Like most novice writers in the workplace, I carried on doing what I’d been trained to do since secondary school – writing up experiments and essays.
But there are some key differences. Understanding these can make the difference between your reports, proposals and emails being effective – or not.
At school and college you are writing for a limited audience – often a teacher or professor, who knows at least as much about the subject in question as you do.
Business documents usually have multiple audiences. A report, proposal, business case or bid is likely to be read by any number of people with various functional backgrounds, priorities, technical knowledge and language levels.
Knowing who is going to read your document and what they need to get from it is key. You may need different sections for different readers – an executive summary for decision-makers, for example. The structure, language, level of detail and style may very be different here to sections aimed at technical or operational staff.
Inclusive vs exclusive
The purpose of most academic writing is to dazzle the reader with your wide knowledge of the subject. It is inclusive in content, to maximize your chances of picking up precious marks.
There are no marks in business writing. Business environments are busy and readers are often distracted. They value documents that get to the point quickly. To be effective your writing therefore needs to be exclusive and concise, so that key points stand out.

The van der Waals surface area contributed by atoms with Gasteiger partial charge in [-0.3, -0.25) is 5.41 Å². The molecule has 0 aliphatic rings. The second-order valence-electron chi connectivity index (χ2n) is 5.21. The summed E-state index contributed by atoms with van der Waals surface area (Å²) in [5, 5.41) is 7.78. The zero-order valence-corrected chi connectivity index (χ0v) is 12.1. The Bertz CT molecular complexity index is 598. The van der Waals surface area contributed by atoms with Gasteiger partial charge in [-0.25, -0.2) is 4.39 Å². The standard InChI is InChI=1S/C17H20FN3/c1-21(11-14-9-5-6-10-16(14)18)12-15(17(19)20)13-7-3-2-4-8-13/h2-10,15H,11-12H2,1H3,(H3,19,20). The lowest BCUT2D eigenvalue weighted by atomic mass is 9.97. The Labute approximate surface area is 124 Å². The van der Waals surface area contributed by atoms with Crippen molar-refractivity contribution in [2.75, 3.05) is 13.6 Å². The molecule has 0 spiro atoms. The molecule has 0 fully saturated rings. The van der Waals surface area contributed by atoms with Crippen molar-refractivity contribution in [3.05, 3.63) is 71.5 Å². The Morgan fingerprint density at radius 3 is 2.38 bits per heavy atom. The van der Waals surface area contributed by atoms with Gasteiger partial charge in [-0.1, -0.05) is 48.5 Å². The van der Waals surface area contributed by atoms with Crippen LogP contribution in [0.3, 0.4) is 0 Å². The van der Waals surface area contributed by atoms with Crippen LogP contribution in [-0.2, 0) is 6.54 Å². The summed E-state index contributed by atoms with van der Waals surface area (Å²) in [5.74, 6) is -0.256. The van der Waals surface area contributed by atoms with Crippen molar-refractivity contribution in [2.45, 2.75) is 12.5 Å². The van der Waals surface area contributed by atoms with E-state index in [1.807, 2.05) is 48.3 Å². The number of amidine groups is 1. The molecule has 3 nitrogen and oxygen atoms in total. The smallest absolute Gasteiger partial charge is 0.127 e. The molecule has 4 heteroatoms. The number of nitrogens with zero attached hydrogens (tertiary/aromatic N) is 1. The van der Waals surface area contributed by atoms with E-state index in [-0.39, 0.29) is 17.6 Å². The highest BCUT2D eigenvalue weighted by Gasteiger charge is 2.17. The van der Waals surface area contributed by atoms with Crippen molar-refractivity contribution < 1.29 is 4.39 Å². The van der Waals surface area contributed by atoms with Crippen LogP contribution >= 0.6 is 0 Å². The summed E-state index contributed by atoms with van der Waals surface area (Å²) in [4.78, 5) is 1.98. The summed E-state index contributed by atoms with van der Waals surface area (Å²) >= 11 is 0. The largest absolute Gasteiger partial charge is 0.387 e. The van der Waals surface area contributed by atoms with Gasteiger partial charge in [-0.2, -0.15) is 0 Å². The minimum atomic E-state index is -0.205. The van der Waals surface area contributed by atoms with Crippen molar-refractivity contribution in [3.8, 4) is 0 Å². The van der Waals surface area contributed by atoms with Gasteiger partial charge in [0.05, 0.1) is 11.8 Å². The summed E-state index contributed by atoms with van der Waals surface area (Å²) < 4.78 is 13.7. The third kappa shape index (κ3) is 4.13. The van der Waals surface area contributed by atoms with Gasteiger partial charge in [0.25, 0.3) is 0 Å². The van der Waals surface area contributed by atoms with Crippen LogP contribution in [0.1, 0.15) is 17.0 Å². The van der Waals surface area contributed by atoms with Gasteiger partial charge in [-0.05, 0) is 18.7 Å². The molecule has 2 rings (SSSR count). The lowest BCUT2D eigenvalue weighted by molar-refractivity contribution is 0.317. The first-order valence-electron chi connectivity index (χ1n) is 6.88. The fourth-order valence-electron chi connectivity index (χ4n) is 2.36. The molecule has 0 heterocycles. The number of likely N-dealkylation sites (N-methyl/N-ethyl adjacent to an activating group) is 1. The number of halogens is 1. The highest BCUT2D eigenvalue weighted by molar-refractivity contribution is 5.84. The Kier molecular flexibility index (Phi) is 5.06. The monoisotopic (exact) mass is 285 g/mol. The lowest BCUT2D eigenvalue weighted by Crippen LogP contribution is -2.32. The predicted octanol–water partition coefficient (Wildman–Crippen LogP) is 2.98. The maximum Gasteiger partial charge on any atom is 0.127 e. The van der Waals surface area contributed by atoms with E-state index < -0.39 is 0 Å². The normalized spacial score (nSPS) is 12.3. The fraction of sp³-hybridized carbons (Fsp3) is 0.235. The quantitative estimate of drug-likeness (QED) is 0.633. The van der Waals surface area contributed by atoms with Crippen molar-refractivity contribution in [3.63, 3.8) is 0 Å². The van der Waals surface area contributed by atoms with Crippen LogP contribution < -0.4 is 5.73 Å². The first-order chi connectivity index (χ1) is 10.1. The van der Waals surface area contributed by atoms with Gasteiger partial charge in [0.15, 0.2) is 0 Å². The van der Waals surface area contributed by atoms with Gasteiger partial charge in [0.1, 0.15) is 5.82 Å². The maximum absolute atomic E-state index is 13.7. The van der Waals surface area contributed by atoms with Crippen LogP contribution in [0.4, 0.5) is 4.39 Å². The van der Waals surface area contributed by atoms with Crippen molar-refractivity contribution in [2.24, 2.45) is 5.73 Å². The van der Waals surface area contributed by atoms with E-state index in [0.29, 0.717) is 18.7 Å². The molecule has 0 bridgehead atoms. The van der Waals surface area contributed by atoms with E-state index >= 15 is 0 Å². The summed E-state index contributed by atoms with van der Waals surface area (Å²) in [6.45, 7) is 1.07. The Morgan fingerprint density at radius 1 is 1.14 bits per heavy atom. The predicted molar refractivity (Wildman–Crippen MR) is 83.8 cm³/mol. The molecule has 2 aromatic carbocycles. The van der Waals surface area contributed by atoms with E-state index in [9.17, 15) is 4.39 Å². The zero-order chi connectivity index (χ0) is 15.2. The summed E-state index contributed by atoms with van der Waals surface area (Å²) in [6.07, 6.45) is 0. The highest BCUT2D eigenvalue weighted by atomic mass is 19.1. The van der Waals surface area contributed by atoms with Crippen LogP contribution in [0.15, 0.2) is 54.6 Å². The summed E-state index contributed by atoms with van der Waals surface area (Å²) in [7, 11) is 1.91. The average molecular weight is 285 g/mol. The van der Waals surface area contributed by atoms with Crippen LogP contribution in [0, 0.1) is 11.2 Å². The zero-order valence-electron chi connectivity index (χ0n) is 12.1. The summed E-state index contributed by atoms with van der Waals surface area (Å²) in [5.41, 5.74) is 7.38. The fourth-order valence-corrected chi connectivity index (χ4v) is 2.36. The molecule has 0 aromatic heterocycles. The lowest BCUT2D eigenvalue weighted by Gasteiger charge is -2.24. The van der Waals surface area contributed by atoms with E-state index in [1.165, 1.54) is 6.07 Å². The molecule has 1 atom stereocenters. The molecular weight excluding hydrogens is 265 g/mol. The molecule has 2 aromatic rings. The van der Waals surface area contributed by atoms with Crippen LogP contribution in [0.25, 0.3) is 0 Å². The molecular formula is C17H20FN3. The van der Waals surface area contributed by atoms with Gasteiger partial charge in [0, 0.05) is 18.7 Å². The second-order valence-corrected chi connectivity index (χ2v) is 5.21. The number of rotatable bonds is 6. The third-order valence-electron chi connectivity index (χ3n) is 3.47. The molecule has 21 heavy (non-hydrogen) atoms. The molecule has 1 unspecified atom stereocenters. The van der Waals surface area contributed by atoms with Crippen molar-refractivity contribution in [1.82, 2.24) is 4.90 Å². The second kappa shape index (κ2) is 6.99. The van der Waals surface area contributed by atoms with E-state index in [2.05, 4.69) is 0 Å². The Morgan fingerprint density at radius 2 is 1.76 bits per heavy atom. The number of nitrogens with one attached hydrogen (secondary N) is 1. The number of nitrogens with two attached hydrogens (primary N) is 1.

Long-winded and passive sentences are replaced with short, punchy, active ones: ‘we recommend’ rather than ‘it is recommended.’ Every word earns its place as waffle dilutes the message.
Invert the structure for business writing
For the same reason, good business documents turn the chronological academic structure upside down. Start with conclusions and recommendations, rather than with background and methodology.
This doesn’t mean a rigorous methodology isn’t important, but the details are of less interest to decision-makers. It may even belong in the appendix. Seriously – in terms of detail, be prepared to kill your darlings.
Skimming and scanning readers
Academic readers, arguably, have time to read your document from start to finish.
Not so the business reader. Most executives spend less than two minutes reading any business document.
Many will skim or scan your document like a newspaper, looking for ‘headline’ information. Some may delve into the detail in some sections, depending on their individual priorities. If they don’t see something compelling on the first page, they may not read any further.
Therefore your document has to be easy to skim or scan. Break up the text with headings, sub-headings, lists and graphics.
Keep paragraphs short and don’t cram words onto the page – leave plenty of white space and margins.
Good business writing does mean that you’ll have to unlearn some skills and learn new ones. But the pay-off is that these new skills will serve you well throughout your career, in whatever medium.